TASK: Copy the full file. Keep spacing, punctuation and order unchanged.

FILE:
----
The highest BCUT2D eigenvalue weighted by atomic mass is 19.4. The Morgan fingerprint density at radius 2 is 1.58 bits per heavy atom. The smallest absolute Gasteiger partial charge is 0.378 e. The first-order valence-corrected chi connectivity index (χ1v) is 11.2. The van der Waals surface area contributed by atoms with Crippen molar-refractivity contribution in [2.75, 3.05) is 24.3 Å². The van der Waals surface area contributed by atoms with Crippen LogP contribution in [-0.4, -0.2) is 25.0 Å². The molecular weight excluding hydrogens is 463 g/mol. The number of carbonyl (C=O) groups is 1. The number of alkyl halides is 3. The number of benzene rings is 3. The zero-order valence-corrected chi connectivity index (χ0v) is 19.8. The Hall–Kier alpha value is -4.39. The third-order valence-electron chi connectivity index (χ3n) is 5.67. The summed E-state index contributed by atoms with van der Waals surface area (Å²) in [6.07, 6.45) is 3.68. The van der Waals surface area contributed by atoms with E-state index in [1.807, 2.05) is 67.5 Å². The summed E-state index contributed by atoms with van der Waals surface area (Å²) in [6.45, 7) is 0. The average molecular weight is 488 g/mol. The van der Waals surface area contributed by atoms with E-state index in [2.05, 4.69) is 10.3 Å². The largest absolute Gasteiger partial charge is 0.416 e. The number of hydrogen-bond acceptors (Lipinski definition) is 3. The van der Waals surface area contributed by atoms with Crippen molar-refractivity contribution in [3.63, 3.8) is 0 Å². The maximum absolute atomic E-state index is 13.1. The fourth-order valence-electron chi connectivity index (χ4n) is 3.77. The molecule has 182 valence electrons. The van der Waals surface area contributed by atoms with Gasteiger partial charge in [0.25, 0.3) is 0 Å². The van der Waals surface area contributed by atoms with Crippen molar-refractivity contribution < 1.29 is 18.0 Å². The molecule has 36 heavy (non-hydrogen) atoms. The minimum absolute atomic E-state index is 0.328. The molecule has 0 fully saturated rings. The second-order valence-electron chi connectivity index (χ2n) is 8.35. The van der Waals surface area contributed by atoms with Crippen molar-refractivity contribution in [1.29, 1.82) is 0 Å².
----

The highest BCUT2D eigenvalue weighted by atomic mass is 19.4. The Morgan fingerprint density at radius 2 is 1.58 bits per heavy atom. The smallest absolute Gasteiger partial charge is 0.378 e. The first-order valence-corrected chi connectivity index (χ1v) is 11.2. The van der Waals surface area contributed by atoms with Crippen molar-refractivity contribution in [2.75, 3.05) is 24.3 Å². The van der Waals surface area contributed by atoms with Crippen LogP contribution in [-0.4, -0.2) is 25.0 Å². The molecular weight excluding hydrogens is 463 g/mol. The number of carbonyl (C=O) groups is 1. The number of alkyl halides is 3. The number of benzene rings is 3. The zero-order valence-corrected chi connectivity index (χ0v) is 19.8. The Hall–Kier alpha value is -4.39. The third-order valence-electron chi connectivity index (χ3n) is 5.67. The summed E-state index contributed by atoms with van der Waals surface area (Å²) in [6.07, 6.45) is 3.68. The van der Waals surface area contributed by atoms with E-state index in [1.807, 2.05) is 67.5 Å². The summed E-state index contributed by atoms with van der Waals surface area (Å²) in [6.45, 7) is 0. The average molecular weight is 488 g/mol. The van der Waals surface area contributed by atoms with E-state index in [2.05, 4.69) is 10.3 Å². The largest absolute Gasteiger partial charge is 0.416 e. The number of hydrogen-bond acceptors (Lipinski definition) is 3. The van der Waals surface area contributed by atoms with Crippen molar-refractivity contribution in [3.63, 3.8) is 0 Å². The maximum absolute atomic E-state index is 13.1. The fourth-order valence-electron chi connectivity index (χ4n) is 3.77. The molecule has 182 valence electrons. The van der Waals surface area contributed by atoms with Gasteiger partial charge in [0.25, 0.3) is 0 Å². The van der Waals surface area contributed by atoms with Crippen molar-refractivity contribution < 1.29 is 18.0 Å². The molecule has 36 heavy (non-hydrogen) atoms. The minimum absolute atomic E-state index is 0.328. The molecule has 0 fully saturated rings. The second-order valence-electron chi connectivity index (χ2n) is 8.35. The van der Waals surface area contributed by atoms with Crippen molar-refractivity contribution in [1.29, 1.82) is 0 Å².